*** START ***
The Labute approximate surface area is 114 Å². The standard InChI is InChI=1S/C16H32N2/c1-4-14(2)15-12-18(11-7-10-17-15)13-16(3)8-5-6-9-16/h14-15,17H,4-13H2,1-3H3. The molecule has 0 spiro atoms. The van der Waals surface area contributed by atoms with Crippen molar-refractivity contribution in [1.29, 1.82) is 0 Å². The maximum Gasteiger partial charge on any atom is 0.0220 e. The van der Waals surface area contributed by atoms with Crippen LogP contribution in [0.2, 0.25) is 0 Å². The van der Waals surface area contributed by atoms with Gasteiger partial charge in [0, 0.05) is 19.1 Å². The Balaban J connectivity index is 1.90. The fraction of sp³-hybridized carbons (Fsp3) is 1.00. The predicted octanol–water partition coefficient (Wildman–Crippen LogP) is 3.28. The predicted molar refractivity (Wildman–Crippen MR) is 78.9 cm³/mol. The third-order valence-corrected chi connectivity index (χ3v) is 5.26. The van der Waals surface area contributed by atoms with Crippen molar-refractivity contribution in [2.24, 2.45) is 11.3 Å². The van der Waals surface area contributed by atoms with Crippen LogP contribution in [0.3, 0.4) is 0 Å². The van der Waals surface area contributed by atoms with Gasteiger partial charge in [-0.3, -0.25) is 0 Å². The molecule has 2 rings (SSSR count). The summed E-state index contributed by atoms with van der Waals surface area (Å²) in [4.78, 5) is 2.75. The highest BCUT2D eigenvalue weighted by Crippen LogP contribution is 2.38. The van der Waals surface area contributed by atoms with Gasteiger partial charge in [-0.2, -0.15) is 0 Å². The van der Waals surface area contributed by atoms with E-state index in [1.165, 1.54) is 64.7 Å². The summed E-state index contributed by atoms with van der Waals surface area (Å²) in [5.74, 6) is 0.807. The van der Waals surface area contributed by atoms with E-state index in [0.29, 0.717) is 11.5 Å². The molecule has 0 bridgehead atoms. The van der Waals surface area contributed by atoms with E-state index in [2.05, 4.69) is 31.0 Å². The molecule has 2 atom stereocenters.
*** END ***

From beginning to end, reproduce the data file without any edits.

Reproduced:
The Labute approximate surface area is 114 Å². The standard InChI is InChI=1S/C16H32N2/c1-4-14(2)15-12-18(11-7-10-17-15)13-16(3)8-5-6-9-16/h14-15,17H,4-13H2,1-3H3. The molecule has 0 spiro atoms. The van der Waals surface area contributed by atoms with Crippen molar-refractivity contribution in [1.29, 1.82) is 0 Å². The maximum Gasteiger partial charge on any atom is 0.0220 e. The van der Waals surface area contributed by atoms with Crippen LogP contribution in [0.2, 0.25) is 0 Å². The van der Waals surface area contributed by atoms with Gasteiger partial charge in [0, 0.05) is 19.1 Å². The Balaban J connectivity index is 1.90. The fraction of sp³-hybridized carbons (Fsp3) is 1.00. The predicted octanol–water partition coefficient (Wildman–Crippen LogP) is 3.28. The predicted molar refractivity (Wildman–Crippen MR) is 78.9 cm³/mol. The third-order valence-corrected chi connectivity index (χ3v) is 5.26. The van der Waals surface area contributed by atoms with Crippen molar-refractivity contribution in [2.24, 2.45) is 11.3 Å². The van der Waals surface area contributed by atoms with Crippen LogP contribution in [0.3, 0.4) is 0 Å². The van der Waals surface area contributed by atoms with Gasteiger partial charge in [-0.3, -0.25) is 0 Å². The molecule has 2 rings (SSSR count). The summed E-state index contributed by atoms with van der Waals surface area (Å²) in [4.78, 5) is 2.75. The highest BCUT2D eigenvalue weighted by Crippen LogP contribution is 2.38. The van der Waals surface area contributed by atoms with Gasteiger partial charge in [-0.2, -0.15) is 0 Å². The van der Waals surface area contributed by atoms with E-state index in [1.165, 1.54) is 64.7 Å². The summed E-state index contributed by atoms with van der Waals surface area (Å²) in [5.74, 6) is 0.807. The van der Waals surface area contributed by atoms with E-state index in [0.29, 0.717) is 11.5 Å². The molecule has 0 bridgehead atoms. The van der Waals surface area contributed by atoms with E-state index in [2.05, 4.69) is 31.0 Å². The molecule has 2 atom stereocenters.